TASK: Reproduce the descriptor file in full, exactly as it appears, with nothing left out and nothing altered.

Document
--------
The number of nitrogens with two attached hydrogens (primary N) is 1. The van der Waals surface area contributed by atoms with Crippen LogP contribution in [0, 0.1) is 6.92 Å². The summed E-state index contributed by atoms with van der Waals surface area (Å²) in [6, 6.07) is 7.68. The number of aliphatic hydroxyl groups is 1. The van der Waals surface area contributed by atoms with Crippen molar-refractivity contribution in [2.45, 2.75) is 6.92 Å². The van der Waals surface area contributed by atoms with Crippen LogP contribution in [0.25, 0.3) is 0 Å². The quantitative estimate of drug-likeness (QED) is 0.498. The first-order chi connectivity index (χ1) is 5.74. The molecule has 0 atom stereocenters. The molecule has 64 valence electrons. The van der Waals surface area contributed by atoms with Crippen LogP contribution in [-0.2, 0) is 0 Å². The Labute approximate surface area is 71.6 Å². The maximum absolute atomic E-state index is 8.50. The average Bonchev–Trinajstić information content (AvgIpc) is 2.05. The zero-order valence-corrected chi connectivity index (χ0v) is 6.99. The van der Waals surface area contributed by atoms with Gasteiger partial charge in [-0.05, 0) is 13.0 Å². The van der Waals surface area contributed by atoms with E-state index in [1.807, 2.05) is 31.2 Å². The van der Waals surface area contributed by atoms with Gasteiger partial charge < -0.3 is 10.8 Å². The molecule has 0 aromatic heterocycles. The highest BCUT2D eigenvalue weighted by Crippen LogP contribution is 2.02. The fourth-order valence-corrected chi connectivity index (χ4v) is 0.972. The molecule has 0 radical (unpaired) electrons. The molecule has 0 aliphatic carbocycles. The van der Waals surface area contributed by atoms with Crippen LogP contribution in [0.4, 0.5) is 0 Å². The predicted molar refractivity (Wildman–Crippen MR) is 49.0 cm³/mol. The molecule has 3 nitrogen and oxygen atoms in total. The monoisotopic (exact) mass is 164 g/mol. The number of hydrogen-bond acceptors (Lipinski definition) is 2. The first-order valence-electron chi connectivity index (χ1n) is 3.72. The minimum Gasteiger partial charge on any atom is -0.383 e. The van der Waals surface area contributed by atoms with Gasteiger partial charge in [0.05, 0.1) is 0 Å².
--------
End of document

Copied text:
The number of nitrogens with two attached hydrogens (primary N) is 1. The van der Waals surface area contributed by atoms with Crippen LogP contribution in [0, 0.1) is 6.92 Å². The summed E-state index contributed by atoms with van der Waals surface area (Å²) in [6, 6.07) is 7.68. The number of aliphatic hydroxyl groups is 1. The van der Waals surface area contributed by atoms with Crippen molar-refractivity contribution in [2.45, 2.75) is 6.92 Å². The van der Waals surface area contributed by atoms with Crippen LogP contribution in [0.25, 0.3) is 0 Å². The quantitative estimate of drug-likeness (QED) is 0.498. The first-order chi connectivity index (χ1) is 5.74. The molecule has 0 atom stereocenters. The molecule has 64 valence electrons. The van der Waals surface area contributed by atoms with Crippen LogP contribution in [-0.2, 0) is 0 Å². The Labute approximate surface area is 71.6 Å². The maximum absolute atomic E-state index is 8.50. The average Bonchev–Trinajstić information content (AvgIpc) is 2.05. The zero-order valence-corrected chi connectivity index (χ0v) is 6.99. The van der Waals surface area contributed by atoms with Gasteiger partial charge in [-0.05, 0) is 13.0 Å². The van der Waals surface area contributed by atoms with E-state index in [1.807, 2.05) is 31.2 Å². The van der Waals surface area contributed by atoms with Gasteiger partial charge < -0.3 is 10.8 Å². The molecule has 0 aromatic heterocycles. The highest BCUT2D eigenvalue weighted by Crippen LogP contribution is 2.02. The fourth-order valence-corrected chi connectivity index (χ4v) is 0.972. The molecule has 0 radical (unpaired) electrons. The molecule has 0 aliphatic carbocycles. The van der Waals surface area contributed by atoms with Crippen LogP contribution in [0.4, 0.5) is 0 Å². The predicted molar refractivity (Wildman–Crippen MR) is 49.0 cm³/mol. The molecule has 3 nitrogen and oxygen atoms in total. The monoisotopic (exact) mass is 164 g/mol. The number of hydrogen-bond acceptors (Lipinski definition) is 2. The first-order valence-electron chi connectivity index (χ1n) is 3.72. The minimum Gasteiger partial charge on any atom is -0.383 e. The van der Waals surface area contributed by atoms with Gasteiger partial charge in [0.05, 0.1) is 0 Å².